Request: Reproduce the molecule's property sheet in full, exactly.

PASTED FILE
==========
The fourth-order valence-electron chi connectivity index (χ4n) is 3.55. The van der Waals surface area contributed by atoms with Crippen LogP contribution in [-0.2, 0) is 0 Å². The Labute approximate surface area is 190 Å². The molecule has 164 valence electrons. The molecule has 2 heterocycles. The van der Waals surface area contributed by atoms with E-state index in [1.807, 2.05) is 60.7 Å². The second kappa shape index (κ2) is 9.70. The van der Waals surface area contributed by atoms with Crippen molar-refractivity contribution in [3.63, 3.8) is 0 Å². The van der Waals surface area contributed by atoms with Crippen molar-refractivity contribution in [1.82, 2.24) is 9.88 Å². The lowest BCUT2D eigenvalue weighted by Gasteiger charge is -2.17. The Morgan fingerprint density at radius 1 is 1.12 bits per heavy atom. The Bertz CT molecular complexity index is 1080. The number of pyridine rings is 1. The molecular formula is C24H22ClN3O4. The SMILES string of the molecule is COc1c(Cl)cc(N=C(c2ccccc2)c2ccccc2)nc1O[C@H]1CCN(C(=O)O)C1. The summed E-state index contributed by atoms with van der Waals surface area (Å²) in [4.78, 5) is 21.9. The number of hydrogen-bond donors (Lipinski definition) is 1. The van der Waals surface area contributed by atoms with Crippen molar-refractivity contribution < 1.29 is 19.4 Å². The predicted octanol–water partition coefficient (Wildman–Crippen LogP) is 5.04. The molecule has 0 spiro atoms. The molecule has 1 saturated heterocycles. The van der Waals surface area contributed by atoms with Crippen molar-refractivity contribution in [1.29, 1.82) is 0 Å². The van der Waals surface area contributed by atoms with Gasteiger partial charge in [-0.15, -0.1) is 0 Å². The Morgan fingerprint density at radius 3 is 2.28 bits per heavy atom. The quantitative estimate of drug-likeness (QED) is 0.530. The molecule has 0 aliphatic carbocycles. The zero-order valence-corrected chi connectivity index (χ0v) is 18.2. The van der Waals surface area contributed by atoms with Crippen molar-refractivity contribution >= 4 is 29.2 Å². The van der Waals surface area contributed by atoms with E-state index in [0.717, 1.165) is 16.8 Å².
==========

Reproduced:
The fourth-order valence-electron chi connectivity index (χ4n) is 3.55. The van der Waals surface area contributed by atoms with Crippen LogP contribution in [-0.2, 0) is 0 Å². The Labute approximate surface area is 190 Å². The molecule has 164 valence electrons. The molecule has 2 heterocycles. The van der Waals surface area contributed by atoms with E-state index in [1.807, 2.05) is 60.7 Å². The second kappa shape index (κ2) is 9.70. The van der Waals surface area contributed by atoms with Crippen molar-refractivity contribution in [3.63, 3.8) is 0 Å². The van der Waals surface area contributed by atoms with Crippen molar-refractivity contribution in [1.82, 2.24) is 9.88 Å². The lowest BCUT2D eigenvalue weighted by Gasteiger charge is -2.17. The Morgan fingerprint density at radius 1 is 1.12 bits per heavy atom. The Bertz CT molecular complexity index is 1080. The number of pyridine rings is 1. The molecular formula is C24H22ClN3O4. The SMILES string of the molecule is COc1c(Cl)cc(N=C(c2ccccc2)c2ccccc2)nc1O[C@H]1CCN(C(=O)O)C1. The summed E-state index contributed by atoms with van der Waals surface area (Å²) in [4.78, 5) is 21.9. The number of hydrogen-bond donors (Lipinski definition) is 1. The van der Waals surface area contributed by atoms with Crippen molar-refractivity contribution < 1.29 is 19.4 Å². The predicted octanol–water partition coefficient (Wildman–Crippen LogP) is 5.04. The molecule has 0 spiro atoms. The molecule has 1 saturated heterocycles. The van der Waals surface area contributed by atoms with Crippen molar-refractivity contribution in [1.29, 1.82) is 0 Å². The van der Waals surface area contributed by atoms with Gasteiger partial charge in [-0.15, -0.1) is 0 Å². The Morgan fingerprint density at radius 3 is 2.28 bits per heavy atom. The quantitative estimate of drug-likeness (QED) is 0.530. The molecule has 0 aliphatic carbocycles. The zero-order valence-corrected chi connectivity index (χ0v) is 18.2. The van der Waals surface area contributed by atoms with Crippen molar-refractivity contribution >= 4 is 29.2 Å². The van der Waals surface area contributed by atoms with E-state index in [0.717, 1.165) is 16.8 Å².